I know right? We have heard that severally from pundits. So here is the thing, the NGFCP has suffered delays, and it is important that there be no further delays that will damage Nigeria’s reputation on the environmental front, threaten the success of the NGFCP, and be a disservice to the people of the Niger Delta, and their economic development. Like I mentioned earlier, we are wrapping up a strategy refresh, that is, a revision to the NGFCP administrative process, including bringing all NGFCP activities under single oversight, will assist in adherence to a planned timeline by ensuring that there are no unavoidable delays. Plus, we have communicated to all QAs who are eligible to participate in the RfP process to progress with obtaining their unique identity, sign the confidentiality agreement and submit same to the Department of Petroleum Resources (DPR), make payment for the data prying fee so that once we issue the RfP, we will hit the button for all QAs to be issued with the data access permit by DPR for free.

Recently, you were reported to have held talks with some Americans about the NGFCP and its promises, did you come up with any credible commitment from them?
By my assessment, I think it was a good outing. And many thanks to the Deputy Assistant Secretary, Middle East and Africa of the US Commercial Service in Nigeria that requested that the NGFCP be explained fully at a three-day business forum in Houston, Texas. The dynamic forum gathered together global leaders across the oil and gas, renewable energy, electricity infrastructure, engineering, construction and transportation sectors. And I had the opportunity to hold one-on-one meetings with the US companies and government officials to present opportunities in Nigeria to the US suppliers and project prime contractors looking to grow their business.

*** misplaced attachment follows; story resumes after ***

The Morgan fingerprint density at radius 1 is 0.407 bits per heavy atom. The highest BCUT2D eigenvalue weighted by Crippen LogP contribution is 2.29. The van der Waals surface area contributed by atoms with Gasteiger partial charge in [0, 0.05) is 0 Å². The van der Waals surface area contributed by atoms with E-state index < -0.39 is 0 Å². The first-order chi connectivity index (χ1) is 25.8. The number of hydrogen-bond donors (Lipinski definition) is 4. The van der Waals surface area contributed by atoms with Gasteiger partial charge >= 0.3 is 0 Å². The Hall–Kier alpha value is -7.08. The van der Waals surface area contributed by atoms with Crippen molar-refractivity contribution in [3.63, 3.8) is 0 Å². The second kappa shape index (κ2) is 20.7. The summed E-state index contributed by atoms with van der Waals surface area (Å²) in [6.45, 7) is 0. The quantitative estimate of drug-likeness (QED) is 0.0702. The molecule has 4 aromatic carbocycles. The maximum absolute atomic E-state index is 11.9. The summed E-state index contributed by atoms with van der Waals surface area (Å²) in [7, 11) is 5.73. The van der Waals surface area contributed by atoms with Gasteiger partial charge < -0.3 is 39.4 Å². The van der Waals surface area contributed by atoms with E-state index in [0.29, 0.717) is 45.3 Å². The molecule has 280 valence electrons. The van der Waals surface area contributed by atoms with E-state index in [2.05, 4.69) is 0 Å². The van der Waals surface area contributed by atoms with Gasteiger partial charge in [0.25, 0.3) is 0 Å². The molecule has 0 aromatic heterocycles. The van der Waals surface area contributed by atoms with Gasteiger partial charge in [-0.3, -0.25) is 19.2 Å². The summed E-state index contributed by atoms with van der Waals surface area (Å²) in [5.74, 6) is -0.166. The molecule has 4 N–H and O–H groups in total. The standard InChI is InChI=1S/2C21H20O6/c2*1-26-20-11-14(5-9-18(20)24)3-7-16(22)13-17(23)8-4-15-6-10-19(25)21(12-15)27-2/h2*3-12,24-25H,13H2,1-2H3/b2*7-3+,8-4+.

I also participated in a special roundtable session, ‘Trade Talks-Projects and Deals Forecasts in Sub-Saharan Africa,’ during which I presented concrete opportunities for which I was seeking participation from US companies. And in the end, the US had indicated interest and sought to know more about the gas flare commercialisation process being packaged by Nigeria. So, we have in our database over 100 US companies – investors, project financiers and technology providers, that have indicated interest to attend the NGFCP bidders’ conference planned for 2020. The NGFCP bidders’ conference was designed for qualified applicants, upstream producers, technology providers, off-takers and financial institutions. It is designed to address all questions raised outside the programme’s Frequently Asked Questions (FAQs) and to facilitate business-to-business (B2B) discussions amongst participants.

The International Oil Companies (IOCs) in Nigeria, are they committed to the NGFCP – what roles do they have in the program anyway?